Northern Ireland news

Sinn Féin gets further £0.5m from benefactor who 'never mentioned Irish politics'

Sinn Féin benefactor Billy Hampton

THE man responsible for giving Sinn Féin what is thought to be Northern Ireland's largest ever political donation "never even mentioned Irish politics", according to a friend.

Dave Morton said the late Billy Hampton, a former market trader, left his fortune to Sinn Féin "out of spite" and "to say 'up you' to the British establishment".

The remarks came as it emerged that Sinn Féin has received a further tranche of £500,000 from Mr Hampton, on top of the £1.5 million already pledged posthumously to the party.

The 82-year-old died in January last year in Pembrokeshire in Wales, where he was living in a nursing home. His ashes were later buried in west Belfast in a "solemn ceremony" attended by Gerry Adams.

Mr Hampton's gravestone in Hannahstown Cemetery reads: "True friend of Ireland. Remembered by his friends and comrades in Sinn Féin."

Billy Hampton' headstone in Hannahstown Cemetery. Picture by Mal McCann

According to the BBC, additional money has been paid to the party and is expected to be confirmed when the Electoral Commission publishes updated information on political donations at the end of the month.

Mr Morton told the broadcaster that Mr Hampton was unhappy during his life because he could not access all the inheritance he felt he was entitled in a single lump sum.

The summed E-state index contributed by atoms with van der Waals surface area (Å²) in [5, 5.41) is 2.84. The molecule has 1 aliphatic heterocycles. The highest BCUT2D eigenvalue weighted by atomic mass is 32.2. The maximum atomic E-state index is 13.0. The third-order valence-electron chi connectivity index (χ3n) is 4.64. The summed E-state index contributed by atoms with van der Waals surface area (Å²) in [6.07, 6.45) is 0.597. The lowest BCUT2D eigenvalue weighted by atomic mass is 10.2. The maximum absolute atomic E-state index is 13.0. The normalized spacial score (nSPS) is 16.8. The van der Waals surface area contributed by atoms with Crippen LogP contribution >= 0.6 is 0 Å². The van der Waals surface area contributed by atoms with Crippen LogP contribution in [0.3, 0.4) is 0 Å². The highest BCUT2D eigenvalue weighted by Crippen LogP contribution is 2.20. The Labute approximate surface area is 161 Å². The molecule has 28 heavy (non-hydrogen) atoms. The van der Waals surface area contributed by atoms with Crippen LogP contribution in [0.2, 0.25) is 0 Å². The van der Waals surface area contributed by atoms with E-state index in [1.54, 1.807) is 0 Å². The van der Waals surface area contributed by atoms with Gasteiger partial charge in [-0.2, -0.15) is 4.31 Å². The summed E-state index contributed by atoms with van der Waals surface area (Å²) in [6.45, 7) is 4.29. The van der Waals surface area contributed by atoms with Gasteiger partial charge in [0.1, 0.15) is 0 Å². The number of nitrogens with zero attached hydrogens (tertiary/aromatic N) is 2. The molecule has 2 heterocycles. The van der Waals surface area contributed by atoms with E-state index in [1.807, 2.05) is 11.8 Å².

He had inherited money from his father, Ted, who had extensive business interests in Fenstanton, Cambridgeshire.

Mr Morton said the deceased man left his his own fortune to Sinn Féin "out of spite" and "to say 'up you' to the British establishment."

"He had a really wicked sense of humour and he would have thought that was funny," Mr Morton said.

"Basically no one helped him, and he got it into his head that the establishment was out to get him. He felt round every corner someone was watching him which they weren't."

According to Mr Morton, the Sinn Féin benefactor "never even mentioned Irish politics".

"All he said was when he was over in Ireland he generally had a good time," he said.

Billy Hampton's friend Dave Morton. Picture by BBC

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